The rest of the afternoon is free for individual sightseeing or shopping, or there is an optional bike tour of the town (entrance fees not included). This evening perhaps visit the night market in town with beautiful, traditional Lao and Hilltribe textiles on sale.
The next morning, for those up at dawn, there is the chance to witness the daily parade of saffron-robed monks receiving alms.
We then ride to the village on Ban Pak Ou. From here we get a boat across the river to visit the Pak Ou caves.
Filled with hundreds of Buddha statues in a myriad of positions, Pak Ou Caves look out onto the Mekong and are a fascinating sight to see.
Most of our return journey to Luang Prabang is by boat, giving us an experience of the mighty Mekong River, which starts its journey high in the Tibetan Plateau, eventually emptying itself into the sea in the south of Vietnam. Its journey takes it through 7 different countries. We cycle the last few kilometres, visiting a weaving village along the way.
This evening is free for your own exploration of the town.
In your free time consider a climb to the top of Mt Phousi - providing a fantastic view over the town and its surrounds. The Dara Market sells everything and is a great spot to browse. If you'd like to experience more local culture, consider taking a long boat across the river to a traditional Laotian village.
Cycling distance: approx 50 km day 9, approx 50 km day 10, approx 40 km day 11.
- Kuang Si Waterfalls
- Pak Ou Caves
Hotel (3 nts)
Days 12-13 Vang Vieng
Today we drive south from Luang Prabang to Phou Khoun through more mountainous terrain (approx 4 hours), and passing through numerous H'mong villages. Once in Phou Khoun we pull out the bikes and start riding. The ride includes a superb winding descent with magnificent views of limestone karsts. This is followed by shorter climbs and easy riding through rice paddies and villages as we approach Kasi. The rest of the journey (approx 2 hours) is on the support bus.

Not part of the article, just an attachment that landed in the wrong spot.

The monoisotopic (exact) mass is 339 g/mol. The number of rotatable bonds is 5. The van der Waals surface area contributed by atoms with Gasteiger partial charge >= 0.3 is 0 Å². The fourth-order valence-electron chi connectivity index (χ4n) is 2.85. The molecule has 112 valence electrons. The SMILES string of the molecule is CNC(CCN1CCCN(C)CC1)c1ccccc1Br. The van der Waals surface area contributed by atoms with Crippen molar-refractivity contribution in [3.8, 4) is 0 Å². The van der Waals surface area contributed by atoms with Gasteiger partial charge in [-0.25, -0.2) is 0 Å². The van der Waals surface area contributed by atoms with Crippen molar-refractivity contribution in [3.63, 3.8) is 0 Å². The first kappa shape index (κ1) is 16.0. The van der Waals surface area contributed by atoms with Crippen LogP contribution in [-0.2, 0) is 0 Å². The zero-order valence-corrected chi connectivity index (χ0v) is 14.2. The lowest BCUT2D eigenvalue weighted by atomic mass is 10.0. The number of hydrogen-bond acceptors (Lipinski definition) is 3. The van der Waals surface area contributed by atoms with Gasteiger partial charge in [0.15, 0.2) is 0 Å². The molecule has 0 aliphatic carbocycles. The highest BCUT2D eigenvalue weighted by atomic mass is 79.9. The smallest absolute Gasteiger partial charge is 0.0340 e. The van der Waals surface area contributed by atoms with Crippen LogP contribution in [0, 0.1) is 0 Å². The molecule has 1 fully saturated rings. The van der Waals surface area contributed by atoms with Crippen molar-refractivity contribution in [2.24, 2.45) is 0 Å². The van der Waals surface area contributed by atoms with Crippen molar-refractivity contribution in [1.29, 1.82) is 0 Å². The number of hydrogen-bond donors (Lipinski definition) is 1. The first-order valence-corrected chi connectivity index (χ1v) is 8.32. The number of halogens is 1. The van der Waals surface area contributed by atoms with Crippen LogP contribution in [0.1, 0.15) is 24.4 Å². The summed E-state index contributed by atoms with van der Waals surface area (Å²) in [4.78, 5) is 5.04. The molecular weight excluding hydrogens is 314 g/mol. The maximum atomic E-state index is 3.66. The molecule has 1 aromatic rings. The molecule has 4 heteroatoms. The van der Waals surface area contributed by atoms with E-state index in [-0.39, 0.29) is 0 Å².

We end up in Vang Vieng.
Surrounded by stunning limestone karst scenery, Vang Vieng is a small haven with fascinating caves to explore, a myriad of water-based activities and a relaxed atmosphere.
The following day is free in Vang Vieng for your own private exploration. You may choose to take your bike for a ride around the limestone karsts, or have a break and try some different activities like kayaking, rock climbing or trekking. This evening is a perfect opportunity to relax on the banks of the river with a cold drink, and take in the view.
Hotel (2 nts)
Day 14 Vientiane
This morning we drive 85 km from Vang Vieng to Phonhong. Here we turn off the highway and follow the road towards Nam Ngum dam. Near the dam we jump on the bikes to take a backroad route to the capital, Vientiane. The cycling is mainly on quiet, paved country roads and gives us an interesting insight into the local way of life. The last 15 km approaching Vientiane has some traffic but it is surprisingly quiet for a capital city. We conclude the ride at the Patuxai Monument. Based on the Arc de Triomphe, it is also referred to as the 'Vertical Runway' following the Lao government's use of concrete supplied by US Aid for the completion of the airport in the 1960s to construct the monument.